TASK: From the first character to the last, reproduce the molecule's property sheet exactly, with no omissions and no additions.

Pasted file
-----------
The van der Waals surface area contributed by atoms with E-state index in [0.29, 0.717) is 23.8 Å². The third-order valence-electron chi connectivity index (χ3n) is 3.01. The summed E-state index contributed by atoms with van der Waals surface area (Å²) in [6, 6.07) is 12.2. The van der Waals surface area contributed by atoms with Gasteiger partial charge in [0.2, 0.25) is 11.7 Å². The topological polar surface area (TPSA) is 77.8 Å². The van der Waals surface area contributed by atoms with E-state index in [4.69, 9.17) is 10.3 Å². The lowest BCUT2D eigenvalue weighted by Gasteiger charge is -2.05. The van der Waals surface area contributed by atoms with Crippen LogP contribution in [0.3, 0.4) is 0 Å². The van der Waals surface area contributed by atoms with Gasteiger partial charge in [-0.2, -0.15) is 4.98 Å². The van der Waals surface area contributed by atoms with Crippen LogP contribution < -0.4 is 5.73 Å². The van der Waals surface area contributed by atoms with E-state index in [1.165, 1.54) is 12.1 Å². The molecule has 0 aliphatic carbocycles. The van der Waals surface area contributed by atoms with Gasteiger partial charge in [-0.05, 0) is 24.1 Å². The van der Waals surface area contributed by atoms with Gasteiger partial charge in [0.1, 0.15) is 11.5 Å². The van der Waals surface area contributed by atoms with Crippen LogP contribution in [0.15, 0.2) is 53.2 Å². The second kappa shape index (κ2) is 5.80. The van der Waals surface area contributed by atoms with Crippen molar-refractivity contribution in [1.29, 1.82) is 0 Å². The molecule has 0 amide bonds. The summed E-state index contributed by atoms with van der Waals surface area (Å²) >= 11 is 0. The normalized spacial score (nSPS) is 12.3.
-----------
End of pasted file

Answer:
The van der Waals surface area contributed by atoms with E-state index in [0.29, 0.717) is 23.8 Å². The third-order valence-electron chi connectivity index (χ3n) is 3.01. The summed E-state index contributed by atoms with van der Waals surface area (Å²) in [6, 6.07) is 12.2. The van der Waals surface area contributed by atoms with Gasteiger partial charge in [0.2, 0.25) is 11.7 Å². The topological polar surface area (TPSA) is 77.8 Å². The van der Waals surface area contributed by atoms with E-state index in [4.69, 9.17) is 10.3 Å². The lowest BCUT2D eigenvalue weighted by Gasteiger charge is -2.05. The van der Waals surface area contributed by atoms with Crippen LogP contribution in [0.3, 0.4) is 0 Å². The van der Waals surface area contributed by atoms with Gasteiger partial charge in [-0.2, -0.15) is 4.98 Å². The van der Waals surface area contributed by atoms with Crippen LogP contribution < -0.4 is 5.73 Å². The van der Waals surface area contributed by atoms with E-state index in [1.165, 1.54) is 12.1 Å². The molecule has 0 aliphatic carbocycles. The van der Waals surface area contributed by atoms with Gasteiger partial charge in [-0.05, 0) is 24.1 Å². The van der Waals surface area contributed by atoms with Gasteiger partial charge in [0.1, 0.15) is 11.5 Å². The van der Waals surface area contributed by atoms with Crippen LogP contribution in [0.15, 0.2) is 53.2 Å². The second kappa shape index (κ2) is 5.80. The van der Waals surface area contributed by atoms with Crippen molar-refractivity contribution in [1.29, 1.82) is 0 Å². The molecule has 0 amide bonds. The summed E-state index contributed by atoms with van der Waals surface area (Å²) >= 11 is 0. The normalized spacial score (nSPS) is 12.3.